Hairy Triton or Whelk
The Hairy Triton has an extensive distribution range including the eastern and western Atlantic Ocean, Mediterranean sea, eastern Pacific Ocean, South Africa, Japan, Australia, and New Zealand. In Australia, the Hairy Triton has a southern temperate Australian distribution. Its range includes northern NSW, around southern shores including Vic, northern Tas, and SA to Lancelin, WA (NSW, VIC, TAS, SA, WA).
The Hairy Triton has a large, thick, strongly ridged, scaly shell that is fusiform, which means broadly tapered at both ends. The shell grows to a length of 100-140mm. Thick, noduled, round spiral ribs sculpture the shell. The ribs are crossed by fine spiral and axial patterned striations. Paired rows of white coloured denticles or teeth occur around the inner margin of the outer lip of the aperture. The white coloured columella has irregular shaped folds. Prominent axial ridges occur on the whorls that mark the edge of the outer lip during shell growth.
The mollusc's foot is distinctive, being cream coloured with numerous round brown-coloured spots. The shell is brown outside, and white coloured inside. The hairy, bristled, dark-brown periostracum covering is an excellent shell camouflage.
Ecology/Way of Life:
The Hairy Triton occurs on reefs at low tide levels and below to 18 metres. It wedges itself into crevices amongst same coloured algae. In the more northern parts of its range, such as near Moreton Bay, Qld, and in northern NSW, it is a serious pest to oyster beds in estuaries. Here it is known as the Hairy Oyster Borer, but this is a misnomer. This mollusc has the ability to somehow paralyse its prey, causing the bivalves to open their shell valves to be consumed. Their egg masses are hemispherical, appearing like the skin of half a peeled orange. The egg-mass appears to be made up of a semi-translucent horn-like material. The little egg capsules are embedded on the inner inward-curving surface.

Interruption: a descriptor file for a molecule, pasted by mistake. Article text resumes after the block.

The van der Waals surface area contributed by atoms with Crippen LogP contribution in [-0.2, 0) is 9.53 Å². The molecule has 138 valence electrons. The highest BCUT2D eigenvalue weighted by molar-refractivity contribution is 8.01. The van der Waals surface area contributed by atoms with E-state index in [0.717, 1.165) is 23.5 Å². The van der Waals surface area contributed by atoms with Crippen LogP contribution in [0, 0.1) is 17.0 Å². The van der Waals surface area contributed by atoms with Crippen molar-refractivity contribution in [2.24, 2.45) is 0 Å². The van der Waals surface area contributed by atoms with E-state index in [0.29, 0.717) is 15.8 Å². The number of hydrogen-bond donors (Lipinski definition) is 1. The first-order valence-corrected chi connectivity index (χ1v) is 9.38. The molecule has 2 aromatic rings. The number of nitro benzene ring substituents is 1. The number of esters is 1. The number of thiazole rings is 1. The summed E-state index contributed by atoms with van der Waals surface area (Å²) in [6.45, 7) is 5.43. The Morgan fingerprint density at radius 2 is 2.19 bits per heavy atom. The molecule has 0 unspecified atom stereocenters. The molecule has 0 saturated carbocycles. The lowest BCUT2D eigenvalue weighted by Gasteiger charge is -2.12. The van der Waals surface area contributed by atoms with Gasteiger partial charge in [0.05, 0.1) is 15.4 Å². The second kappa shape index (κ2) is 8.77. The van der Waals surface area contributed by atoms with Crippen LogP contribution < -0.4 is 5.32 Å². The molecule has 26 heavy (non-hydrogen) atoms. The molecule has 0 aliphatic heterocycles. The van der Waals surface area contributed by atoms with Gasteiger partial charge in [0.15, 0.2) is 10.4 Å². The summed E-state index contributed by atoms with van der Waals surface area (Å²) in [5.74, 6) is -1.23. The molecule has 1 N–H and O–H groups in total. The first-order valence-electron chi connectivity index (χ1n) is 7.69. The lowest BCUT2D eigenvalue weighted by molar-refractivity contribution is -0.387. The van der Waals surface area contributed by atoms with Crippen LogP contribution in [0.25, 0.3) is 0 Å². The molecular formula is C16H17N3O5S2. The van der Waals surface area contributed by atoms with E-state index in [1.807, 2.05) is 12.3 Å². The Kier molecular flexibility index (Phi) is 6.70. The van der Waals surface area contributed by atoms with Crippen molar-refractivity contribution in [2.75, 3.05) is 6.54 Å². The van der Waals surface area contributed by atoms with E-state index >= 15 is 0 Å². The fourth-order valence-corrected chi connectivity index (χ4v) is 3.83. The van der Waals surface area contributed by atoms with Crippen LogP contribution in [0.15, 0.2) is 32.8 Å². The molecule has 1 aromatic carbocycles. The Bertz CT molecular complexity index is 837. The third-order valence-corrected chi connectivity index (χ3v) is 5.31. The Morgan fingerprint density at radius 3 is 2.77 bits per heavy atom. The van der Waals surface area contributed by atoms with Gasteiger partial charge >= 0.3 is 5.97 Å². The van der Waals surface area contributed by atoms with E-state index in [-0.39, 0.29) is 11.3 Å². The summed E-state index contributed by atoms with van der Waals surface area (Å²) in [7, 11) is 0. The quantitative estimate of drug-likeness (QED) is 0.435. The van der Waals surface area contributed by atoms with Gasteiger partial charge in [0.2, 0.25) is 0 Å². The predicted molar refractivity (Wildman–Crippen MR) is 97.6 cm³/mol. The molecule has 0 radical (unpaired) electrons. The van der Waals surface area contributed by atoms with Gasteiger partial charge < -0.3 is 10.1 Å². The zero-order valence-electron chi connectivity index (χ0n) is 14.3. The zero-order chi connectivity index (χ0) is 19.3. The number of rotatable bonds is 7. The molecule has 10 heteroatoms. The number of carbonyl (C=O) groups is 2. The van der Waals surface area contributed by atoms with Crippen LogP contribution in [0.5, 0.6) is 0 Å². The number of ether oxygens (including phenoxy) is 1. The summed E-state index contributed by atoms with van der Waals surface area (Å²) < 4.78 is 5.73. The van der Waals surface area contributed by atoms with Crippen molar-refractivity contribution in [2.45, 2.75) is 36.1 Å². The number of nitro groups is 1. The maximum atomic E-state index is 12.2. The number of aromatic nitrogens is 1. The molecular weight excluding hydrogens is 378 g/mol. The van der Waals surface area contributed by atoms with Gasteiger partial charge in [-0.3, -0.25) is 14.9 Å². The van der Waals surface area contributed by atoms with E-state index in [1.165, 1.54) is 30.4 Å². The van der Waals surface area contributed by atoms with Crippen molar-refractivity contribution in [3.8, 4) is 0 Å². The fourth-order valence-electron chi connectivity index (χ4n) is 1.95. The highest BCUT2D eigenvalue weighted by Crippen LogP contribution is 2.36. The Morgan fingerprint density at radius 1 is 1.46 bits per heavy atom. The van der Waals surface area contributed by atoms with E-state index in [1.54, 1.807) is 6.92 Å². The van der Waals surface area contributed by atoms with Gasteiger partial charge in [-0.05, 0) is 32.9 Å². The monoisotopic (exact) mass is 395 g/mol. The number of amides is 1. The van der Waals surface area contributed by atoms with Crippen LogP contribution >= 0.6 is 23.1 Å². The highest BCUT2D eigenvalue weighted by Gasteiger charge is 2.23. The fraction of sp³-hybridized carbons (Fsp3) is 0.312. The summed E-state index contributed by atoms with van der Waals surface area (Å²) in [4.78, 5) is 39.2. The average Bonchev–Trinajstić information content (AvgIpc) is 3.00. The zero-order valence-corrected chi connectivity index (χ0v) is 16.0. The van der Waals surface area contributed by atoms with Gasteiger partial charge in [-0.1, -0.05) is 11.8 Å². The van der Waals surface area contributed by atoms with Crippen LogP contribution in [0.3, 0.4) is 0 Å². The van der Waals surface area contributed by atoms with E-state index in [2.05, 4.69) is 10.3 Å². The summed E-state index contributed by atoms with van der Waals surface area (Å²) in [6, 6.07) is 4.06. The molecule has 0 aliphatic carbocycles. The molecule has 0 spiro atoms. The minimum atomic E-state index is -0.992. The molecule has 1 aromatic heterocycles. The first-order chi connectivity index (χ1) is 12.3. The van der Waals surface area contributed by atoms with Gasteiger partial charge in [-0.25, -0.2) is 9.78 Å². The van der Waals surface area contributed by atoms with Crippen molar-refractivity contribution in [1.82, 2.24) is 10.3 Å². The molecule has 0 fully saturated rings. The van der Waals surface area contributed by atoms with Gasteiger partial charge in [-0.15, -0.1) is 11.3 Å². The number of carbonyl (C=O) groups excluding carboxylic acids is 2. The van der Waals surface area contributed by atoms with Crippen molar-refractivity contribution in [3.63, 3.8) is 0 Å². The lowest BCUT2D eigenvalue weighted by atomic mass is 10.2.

Interaction with Humans/Threats:
The Hairy Triton or Hairy Oyster Borer is a serious pest to oyster farmers in south-eastern Queensland and north-east NSW, who would like to see it threatened, or certainly less abundant.
Cymatium parthenopea, von Salis, 1793. Also known as Monoplex australasiae, Perry, 1811, Septa parthenopea, Septa (Monoplex) parthenopeum and Austrosassa parthenopea. Also known as the Hairy Oyster Borer.
Cymatium may come from the Latin word cymbalum, meaning the hollow of a vessel, which describes the egg mass. Parthenopea may come from the Greek word parthenos, meaning a virgin, but is more likely named after the Parthenon, the temple to the goddess Athene on the Acropolis at Athens.
Bennett, I. (1987). W. J. Dakin's classic study: Australian Seashores: a guide to the temperate shores for the beach-lover, the naturalist, the shore-fisherman and the student. p.289, Angus & Robertson.
Edgar, G.J. (1997). Australian Marine Life: the plants and animals of temperate waters. p.256, Reed.
Jansen, P. (2000), Seashells of South-East Australia. p.42, Capricornia Publications.
Macpherson, J. H. & Gabriel, C. J. (1962). Marine Molluscs of Victoria. p.162, Melbourne University Press. (As the Southern Rock Whelk, Monoplex australasiae).
Wells, F. E. & Bryce, C. W. (1988). Seashells of Western Australia. Western Australian Museum. (As Septa parthenopea).
Wilson, B. (1993) Australian Marine Shells. Prosobranch gastropods. Odyssey Publishing.
Wilson, B. R. & Gillett, K. (1979). A Field Guide to Australian Shells: Prosobranch Gastropods. Reed. (As Septa (Monoplex) parthenopea).
Text, map & photograph by Keith Davey.
Please Contact ABRS if you wish to discuss sponsoring this or other pages.
|Images and Multi-media:|
|Distribution of Hairy Triton or Whelk|
|Hairy Triton or Whelk|